Sit with your body straight. Don’t talk or make sounds. Keep your mouth slightly open, and allow your breathing to settle. Don’t dwell in the past or anticipate the future; simply settle naturally into the ordinary mind of the immediate moment without any attempt to alter or correct it. Remain in this state of mind-as-such, which is, in and of itself, nothing whatsoever— clear, naked, sharp and vivid, utterly free of any deliberate contemplation or recollection and any thought of comfort or discomfort. This is awareness.

At this time, there is no thought of objective forms, sounds, and so on existing ‘over there’; rather, everything simply appears without obstruction. Similarly, there is no thought of a subject, the six types of consciousness, existing within. Does this cease? Luminous, non-conceptual, naked awareness is beyond cessation.

While you experience this, let your body be naturally loose and comfortable. This is the body of all the victorious ones, the essence of creation-phase yoga.

Speech should be natural and unrestrained. You should freely express whatever comes to mind directly, without holding anything back. You will not be able to find the root of sound, for all sound is beyond arising, audible yet empty. This is the speech of all the Victorious Ones, the essence of all recitation.

No matter what thoughts arise in the mind, be they good or bad, happy or sad, remain naturally settled and at ease. Mind-as-such has no notions of happiness or sadness; it is a luminous emptiness, naked and vivid. For all beings throughout the three realms, this is the nature of their minds: the transcendent wisdom of all buddhas throughout the three times, the essence of the eighty-four thousand gateways to the dharma, and the heart of the supreme guide, the glorious guru.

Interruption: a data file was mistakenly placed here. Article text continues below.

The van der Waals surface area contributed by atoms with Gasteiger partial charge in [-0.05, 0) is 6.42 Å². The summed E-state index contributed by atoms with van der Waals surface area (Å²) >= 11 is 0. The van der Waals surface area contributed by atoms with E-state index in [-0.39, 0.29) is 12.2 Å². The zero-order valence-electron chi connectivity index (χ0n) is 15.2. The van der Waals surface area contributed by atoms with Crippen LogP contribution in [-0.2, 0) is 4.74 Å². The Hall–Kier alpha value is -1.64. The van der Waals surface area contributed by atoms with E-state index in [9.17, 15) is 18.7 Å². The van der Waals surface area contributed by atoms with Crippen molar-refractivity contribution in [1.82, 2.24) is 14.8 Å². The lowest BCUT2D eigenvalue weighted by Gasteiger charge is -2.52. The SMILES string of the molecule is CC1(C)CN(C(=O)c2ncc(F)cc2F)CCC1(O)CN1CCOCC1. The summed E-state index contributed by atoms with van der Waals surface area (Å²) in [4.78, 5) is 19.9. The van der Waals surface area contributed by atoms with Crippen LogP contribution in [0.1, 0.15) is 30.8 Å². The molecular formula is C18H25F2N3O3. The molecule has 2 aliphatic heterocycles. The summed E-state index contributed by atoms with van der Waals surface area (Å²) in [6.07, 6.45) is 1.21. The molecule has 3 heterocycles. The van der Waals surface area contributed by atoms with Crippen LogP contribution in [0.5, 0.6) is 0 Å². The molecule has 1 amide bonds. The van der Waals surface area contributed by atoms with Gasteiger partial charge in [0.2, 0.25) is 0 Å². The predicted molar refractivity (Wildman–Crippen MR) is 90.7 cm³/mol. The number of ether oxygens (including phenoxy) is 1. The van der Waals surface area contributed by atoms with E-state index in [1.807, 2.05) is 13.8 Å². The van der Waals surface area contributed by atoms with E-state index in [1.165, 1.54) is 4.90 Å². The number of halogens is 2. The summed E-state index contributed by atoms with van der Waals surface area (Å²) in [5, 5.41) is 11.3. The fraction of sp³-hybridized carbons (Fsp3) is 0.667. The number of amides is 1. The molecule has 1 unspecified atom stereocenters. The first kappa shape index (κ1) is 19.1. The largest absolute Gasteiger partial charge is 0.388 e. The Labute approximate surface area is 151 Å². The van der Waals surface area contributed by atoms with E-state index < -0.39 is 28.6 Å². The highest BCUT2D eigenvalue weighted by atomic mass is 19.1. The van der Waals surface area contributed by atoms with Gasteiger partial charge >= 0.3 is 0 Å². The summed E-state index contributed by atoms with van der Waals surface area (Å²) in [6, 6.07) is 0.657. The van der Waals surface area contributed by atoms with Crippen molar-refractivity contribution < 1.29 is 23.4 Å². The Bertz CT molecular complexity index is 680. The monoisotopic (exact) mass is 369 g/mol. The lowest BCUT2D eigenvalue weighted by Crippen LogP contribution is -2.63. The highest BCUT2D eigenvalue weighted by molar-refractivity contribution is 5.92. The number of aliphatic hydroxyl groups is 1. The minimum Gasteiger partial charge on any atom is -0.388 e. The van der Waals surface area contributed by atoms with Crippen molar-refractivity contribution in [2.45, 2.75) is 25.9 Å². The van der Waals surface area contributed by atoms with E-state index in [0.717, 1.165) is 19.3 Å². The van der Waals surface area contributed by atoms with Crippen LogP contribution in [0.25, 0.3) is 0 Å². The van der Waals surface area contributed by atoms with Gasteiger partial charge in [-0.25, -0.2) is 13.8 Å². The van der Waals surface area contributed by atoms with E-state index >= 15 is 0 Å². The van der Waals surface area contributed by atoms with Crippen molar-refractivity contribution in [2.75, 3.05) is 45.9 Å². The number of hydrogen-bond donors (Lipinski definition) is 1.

It is the perfection of wisdom taught in the second turning of the dharma wheel; the buddha nature taught in the final turning; the tantra of the ground, the natural and spontaneously present maṇḍala, according to the general presentation of mantrayāna, and, in highest tantra, it is referred to as Guhyasamāja, Cakrasaṃvara, Kālacakra and so on. According to the threefold inner division of tantra: in Mahāyoga, it is the union of the two truths, the exalted and great dharmakāya; in Anuyoga, the great bliss of the child, the root maṇḍala of bodhicitta; and finally, in Atiyoga, it is referred to as the Great Perfection of awareness and emptiness. These names simply point to the same thing, the nature of the mind. The Geluk tradition also adheres to this point, as the Great Master (Tsongkhapa) wrote:

The knowledge that appearances arise unfailingly in dependence
And the knowledge that they are empty and beyond all assertions—
As long as these two appear to you as separate,
There can be no realization of the Buddha’s wisdom.